"Why wouldn't we think about open source?" asks Ray Ozzie

Ray Ozzie may be charting a highly complementary course to open source, as a recent interview shows.

If only Ray Ozzie were in charge of Microsoft. In a at-times fascinating interview in eWeek, Ozzie describes Microsoft's view of the cloud, domain-specific programming languages, and open source.

In discussing open source, Ozzie reveals a pragmatic, intelligent approach to open source that we've rarely seen from Microsoft, except from Jason Matusow, Bill Hilf, Sam Ramji, and others within its open source team. Reading Ozzie's comments, I have hope that Microsoft just might be turning the corner on its understanding of open source:

If there was a benefit to open-sourcing something, a benefit, like a customer benefit, then I don't see why we wouldn't think about it. I mean, we open-sourced a lot of the .NET Framework.

To me it's a very pragmatic choice. I think any company these days, any technology provider, even Microsoft, has to find the right balance of being a contributor and user of open source. If you look at what Apple has done with WebKit--actually if you look at Apple's entire stack, it's masterful in its use of different licenses and different code.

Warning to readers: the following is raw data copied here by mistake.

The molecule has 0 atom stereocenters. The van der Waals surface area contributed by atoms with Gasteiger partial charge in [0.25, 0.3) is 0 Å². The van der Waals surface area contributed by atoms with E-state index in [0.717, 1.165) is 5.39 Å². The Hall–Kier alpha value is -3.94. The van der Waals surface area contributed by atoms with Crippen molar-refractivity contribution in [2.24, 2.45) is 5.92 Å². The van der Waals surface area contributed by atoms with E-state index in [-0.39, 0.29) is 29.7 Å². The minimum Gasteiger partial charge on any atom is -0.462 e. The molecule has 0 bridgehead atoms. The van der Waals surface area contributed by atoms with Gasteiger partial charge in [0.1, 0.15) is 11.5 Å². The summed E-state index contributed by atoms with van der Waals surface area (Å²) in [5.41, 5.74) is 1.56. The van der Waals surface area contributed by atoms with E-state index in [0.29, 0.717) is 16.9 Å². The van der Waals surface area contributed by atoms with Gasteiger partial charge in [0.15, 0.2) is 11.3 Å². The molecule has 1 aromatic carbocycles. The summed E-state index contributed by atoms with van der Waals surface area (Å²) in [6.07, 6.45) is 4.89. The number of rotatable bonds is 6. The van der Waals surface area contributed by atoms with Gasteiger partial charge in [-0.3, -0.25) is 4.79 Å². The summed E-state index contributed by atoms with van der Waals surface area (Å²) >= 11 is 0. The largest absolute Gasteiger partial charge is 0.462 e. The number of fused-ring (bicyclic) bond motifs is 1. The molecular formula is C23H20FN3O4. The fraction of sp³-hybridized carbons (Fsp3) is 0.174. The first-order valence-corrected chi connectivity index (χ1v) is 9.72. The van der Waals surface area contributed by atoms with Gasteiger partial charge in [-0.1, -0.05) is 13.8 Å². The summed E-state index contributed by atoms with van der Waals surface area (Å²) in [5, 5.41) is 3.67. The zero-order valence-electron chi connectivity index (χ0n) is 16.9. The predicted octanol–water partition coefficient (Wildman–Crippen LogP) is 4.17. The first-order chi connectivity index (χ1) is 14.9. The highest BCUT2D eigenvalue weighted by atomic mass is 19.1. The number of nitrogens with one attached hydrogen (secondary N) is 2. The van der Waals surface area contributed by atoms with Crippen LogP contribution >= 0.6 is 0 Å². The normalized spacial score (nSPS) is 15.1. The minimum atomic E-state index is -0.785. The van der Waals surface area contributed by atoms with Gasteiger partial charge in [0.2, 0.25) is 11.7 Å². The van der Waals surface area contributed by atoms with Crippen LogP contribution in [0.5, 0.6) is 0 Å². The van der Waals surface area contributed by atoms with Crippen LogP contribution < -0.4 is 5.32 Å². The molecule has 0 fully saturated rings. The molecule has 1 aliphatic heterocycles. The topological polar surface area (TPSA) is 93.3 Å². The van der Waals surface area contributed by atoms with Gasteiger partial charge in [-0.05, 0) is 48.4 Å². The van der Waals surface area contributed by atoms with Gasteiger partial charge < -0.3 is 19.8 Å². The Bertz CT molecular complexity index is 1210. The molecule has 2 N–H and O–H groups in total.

Now, one can certainly quibble as to how seriously Microsoft has worried about "customer benefit" when it comes to open source. The only reason to keep software closed is to benefit the vendor, not the customer. It's fair to argue that the vendor needs to derive some benefit or they could lack adequate income to invest in building great products for would-be customers to buy, but to keep all of one's software proprietary...? I'm struggling to find customer benefit in that formula.

Nor do I think Ozzie is laying down his weapons to embrace open source. Microsoft's new BizSpark program is almost certainly an attempt to keep young startups from doing what many routinely do: turn to open source for cost and performance advantages, as OStatic suggests.

But this is as it should be. Microsoft should be choosing its battles - and its partnerships - with open source wisely. Apple, as Ozzie notes, competes with and complements open source exceptionally well. There's no reason that Microsoft can't do the same.

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About the author

    Matt Asay is chief operating officer at Canonical, the company behind the Ubuntu Linux operating system. Prior to Canonical, Matt was general manager of the Americas division and vice president of business development at Alfresco, an open-source applications company. Matt brings a decade of in-the-trenches open-source business and legal experience to The Open Road, with an emphasis on emerging open-source business strategies and opportunities. He is a member of the CNET Blog Network and is not an employee of CNET. You can follow Matt on Twitter @mjasay.

     

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